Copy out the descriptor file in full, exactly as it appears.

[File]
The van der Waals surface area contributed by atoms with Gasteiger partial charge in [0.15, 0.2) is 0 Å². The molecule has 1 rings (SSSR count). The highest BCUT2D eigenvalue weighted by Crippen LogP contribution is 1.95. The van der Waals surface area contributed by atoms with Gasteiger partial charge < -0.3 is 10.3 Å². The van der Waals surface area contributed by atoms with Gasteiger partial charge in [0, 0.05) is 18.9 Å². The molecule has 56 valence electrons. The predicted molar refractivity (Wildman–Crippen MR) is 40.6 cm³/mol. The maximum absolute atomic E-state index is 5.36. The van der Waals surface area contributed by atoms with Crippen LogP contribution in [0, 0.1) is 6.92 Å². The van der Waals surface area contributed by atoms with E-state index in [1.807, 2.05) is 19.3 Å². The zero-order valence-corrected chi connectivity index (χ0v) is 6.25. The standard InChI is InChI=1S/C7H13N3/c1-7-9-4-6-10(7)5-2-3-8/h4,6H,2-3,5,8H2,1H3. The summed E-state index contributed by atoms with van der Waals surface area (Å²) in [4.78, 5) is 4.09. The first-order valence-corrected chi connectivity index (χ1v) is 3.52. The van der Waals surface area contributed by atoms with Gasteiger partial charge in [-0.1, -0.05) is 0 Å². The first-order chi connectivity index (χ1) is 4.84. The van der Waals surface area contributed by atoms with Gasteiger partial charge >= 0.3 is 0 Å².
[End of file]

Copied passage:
The van der Waals surface area contributed by atoms with Gasteiger partial charge in [0.15, 0.2) is 0 Å². The molecule has 1 rings (SSSR count). The highest BCUT2D eigenvalue weighted by Crippen LogP contribution is 1.95. The van der Waals surface area contributed by atoms with Gasteiger partial charge < -0.3 is 10.3 Å². The van der Waals surface area contributed by atoms with Gasteiger partial charge in [0, 0.05) is 18.9 Å². The molecule has 56 valence electrons. The predicted molar refractivity (Wildman–Crippen MR) is 40.6 cm³/mol. The maximum absolute atomic E-state index is 5.36. The van der Waals surface area contributed by atoms with Crippen LogP contribution in [0, 0.1) is 6.92 Å². The van der Waals surface area contributed by atoms with E-state index in [1.807, 2.05) is 19.3 Å². The zero-order valence-corrected chi connectivity index (χ0v) is 6.25. The standard InChI is InChI=1S/C7H13N3/c1-7-9-4-6-10(7)5-2-3-8/h4,6H,2-3,5,8H2,1H3. The summed E-state index contributed by atoms with van der Waals surface area (Å²) in [4.78, 5) is 4.09. The first-order valence-corrected chi connectivity index (χ1v) is 3.52. The van der Waals surface area contributed by atoms with Gasteiger partial charge in [-0.1, -0.05) is 0 Å². The first-order chi connectivity index (χ1) is 4.84. The van der Waals surface area contributed by atoms with Gasteiger partial charge >= 0.3 is 0 Å².